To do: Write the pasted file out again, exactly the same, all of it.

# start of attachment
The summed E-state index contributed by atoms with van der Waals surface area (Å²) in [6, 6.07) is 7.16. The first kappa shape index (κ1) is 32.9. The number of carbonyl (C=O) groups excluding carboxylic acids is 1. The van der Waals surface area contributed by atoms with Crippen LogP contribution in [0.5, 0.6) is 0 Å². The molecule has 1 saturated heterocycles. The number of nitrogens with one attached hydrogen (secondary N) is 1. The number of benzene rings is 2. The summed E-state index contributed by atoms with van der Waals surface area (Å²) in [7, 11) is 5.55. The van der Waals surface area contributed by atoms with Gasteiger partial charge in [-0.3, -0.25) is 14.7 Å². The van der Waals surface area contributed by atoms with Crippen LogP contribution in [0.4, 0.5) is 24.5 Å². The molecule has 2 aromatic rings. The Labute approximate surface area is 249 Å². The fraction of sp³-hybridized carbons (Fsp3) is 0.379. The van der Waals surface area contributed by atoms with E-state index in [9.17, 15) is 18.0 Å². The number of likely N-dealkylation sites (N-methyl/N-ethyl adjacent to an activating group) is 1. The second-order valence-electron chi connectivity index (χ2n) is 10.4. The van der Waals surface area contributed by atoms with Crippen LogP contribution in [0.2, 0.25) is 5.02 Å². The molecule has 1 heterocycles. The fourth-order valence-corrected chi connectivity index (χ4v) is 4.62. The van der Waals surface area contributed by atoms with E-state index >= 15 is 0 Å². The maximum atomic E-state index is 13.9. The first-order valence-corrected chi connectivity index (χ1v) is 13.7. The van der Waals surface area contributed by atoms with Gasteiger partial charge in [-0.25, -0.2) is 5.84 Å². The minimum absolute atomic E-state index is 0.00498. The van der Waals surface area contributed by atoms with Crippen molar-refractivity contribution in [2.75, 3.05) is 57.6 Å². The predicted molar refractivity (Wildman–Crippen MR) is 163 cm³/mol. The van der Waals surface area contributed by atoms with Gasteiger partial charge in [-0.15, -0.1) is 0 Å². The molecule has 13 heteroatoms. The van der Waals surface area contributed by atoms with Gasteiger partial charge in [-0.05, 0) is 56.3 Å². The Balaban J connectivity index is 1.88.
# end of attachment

The summed E-state index contributed by atoms with van der Waals surface area (Å²) in [6, 6.07) is 7.16. The first kappa shape index (κ1) is 32.9. The number of carbonyl (C=O) groups excluding carboxylic acids is 1. The van der Waals surface area contributed by atoms with Crippen LogP contribution in [0.5, 0.6) is 0 Å². The molecule has 1 saturated heterocycles. The number of nitrogens with one attached hydrogen (secondary N) is 1. The number of benzene rings is 2. The summed E-state index contributed by atoms with van der Waals surface area (Å²) in [7, 11) is 5.55. The van der Waals surface area contributed by atoms with Gasteiger partial charge in [-0.3, -0.25) is 14.7 Å². The van der Waals surface area contributed by atoms with Crippen LogP contribution in [0.4, 0.5) is 24.5 Å². The molecule has 2 aromatic rings. The Labute approximate surface area is 249 Å². The fraction of sp³-hybridized carbons (Fsp3) is 0.379. The van der Waals surface area contributed by atoms with E-state index in [9.17, 15) is 18.0 Å². The number of likely N-dealkylation sites (N-methyl/N-ethyl adjacent to an activating group) is 1. The second-order valence-electron chi connectivity index (χ2n) is 10.4. The van der Waals surface area contributed by atoms with Crippen LogP contribution in [0.2, 0.25) is 5.02 Å². The molecule has 1 heterocycles. The fourth-order valence-corrected chi connectivity index (χ4v) is 4.62. The van der Waals surface area contributed by atoms with E-state index >= 15 is 0 Å². The maximum atomic E-state index is 13.9. The first-order valence-corrected chi connectivity index (χ1v) is 13.7. The van der Waals surface area contributed by atoms with Gasteiger partial charge in [-0.25, -0.2) is 5.84 Å². The minimum absolute atomic E-state index is 0.00498. The van der Waals surface area contributed by atoms with Crippen molar-refractivity contribution in [2.75, 3.05) is 57.6 Å². The predicted molar refractivity (Wildman–Crippen MR) is 163 cm³/mol. The van der Waals surface area contributed by atoms with Gasteiger partial charge in [-0.15, -0.1) is 0 Å². The molecule has 13 heteroatoms. The van der Waals surface area contributed by atoms with Gasteiger partial charge in [-0.05, 0) is 56.3 Å². The Balaban J connectivity index is 1.88.